Can my job fire me if I have a doctor’s note?

UPDATED: May 30, 2012

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Can my job fire me if I have a doctor’s note?

I hurt my hand and called my boss and told him. However, he said that I was fired .I told him that I had a doctor’s note but he said it didn’t matter.

Asked on May 30, 2012 under Employment Labor Law, Michigan


SJZ, Member, New York Bar / FreeAdvice Contributing Attorney

Answered 10 years ago | Contributor

A doctor's note has no legal effect--employers are not obligated to honor it. If you missed work without approval or permission--or without using sick days or other PTO to cover the absence--or if you are unable to do your job due to the injury, your employer may terminate you because of the injury or the absence. The exception would be if your employer was covered by the Family & Medical Leave Act (FMLA), which means it has at least 50 employees; you are eligible under FMLA, which means, among other things, that you have worked at least 12 months for this company and worked at least 1,250 hours in the past 12 months; the injury is sufficient to qualify you to take FMLA leave (you can find the criteria at the U.S.  Department of Labor website, under "Family and Medical Leave Act"); AND you actually took FMLA leave--if all those requirements are met, then your employer most likely cannot terminate you. However, otherwise, they most likely can.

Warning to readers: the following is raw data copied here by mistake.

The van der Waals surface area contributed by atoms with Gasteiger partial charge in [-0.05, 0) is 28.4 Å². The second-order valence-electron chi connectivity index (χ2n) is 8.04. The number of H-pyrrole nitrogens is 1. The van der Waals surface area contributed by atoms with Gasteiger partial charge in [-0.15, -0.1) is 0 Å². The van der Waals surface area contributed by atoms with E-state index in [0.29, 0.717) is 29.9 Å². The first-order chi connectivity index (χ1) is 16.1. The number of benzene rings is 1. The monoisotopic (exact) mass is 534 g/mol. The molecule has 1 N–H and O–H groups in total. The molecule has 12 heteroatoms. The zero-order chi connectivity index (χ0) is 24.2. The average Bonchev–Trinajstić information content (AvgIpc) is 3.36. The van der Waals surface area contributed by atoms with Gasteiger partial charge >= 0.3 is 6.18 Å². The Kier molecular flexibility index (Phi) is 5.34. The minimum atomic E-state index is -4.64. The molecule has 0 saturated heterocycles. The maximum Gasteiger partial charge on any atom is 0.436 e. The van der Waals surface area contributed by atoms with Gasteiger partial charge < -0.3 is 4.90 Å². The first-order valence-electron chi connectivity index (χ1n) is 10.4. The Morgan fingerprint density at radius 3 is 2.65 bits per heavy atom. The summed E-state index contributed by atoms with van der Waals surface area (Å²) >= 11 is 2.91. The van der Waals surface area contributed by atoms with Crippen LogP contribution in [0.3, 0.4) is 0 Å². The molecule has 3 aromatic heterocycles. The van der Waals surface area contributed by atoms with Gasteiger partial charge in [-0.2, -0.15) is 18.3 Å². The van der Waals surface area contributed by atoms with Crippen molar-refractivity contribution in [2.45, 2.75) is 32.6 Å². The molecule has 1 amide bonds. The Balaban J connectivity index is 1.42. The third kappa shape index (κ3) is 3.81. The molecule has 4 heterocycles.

IMPORTANT NOTICE: The Answer(s) provided above are for general information only. The attorney providing the answer was not serving as the attorney for the person submitting the question or in any attorney-client relationship with such person. Laws may vary from state to state, and sometimes change. Tiny variations in the facts, or a fact not set forth in a question, often can change a legal outcome or an attorney's conclusion. Although has verified the attorney was admitted to practice law in at least one jurisdiction, he or she may not be authorized to practice law in the jurisdiction referred to in the question, nor is he or she necessarily experienced in the area of the law involved. Unlike the information in the Answer(s) above, upon which you should NOT rely, for personal advice you can rely upon we suggest you retain an attorney to represent you.

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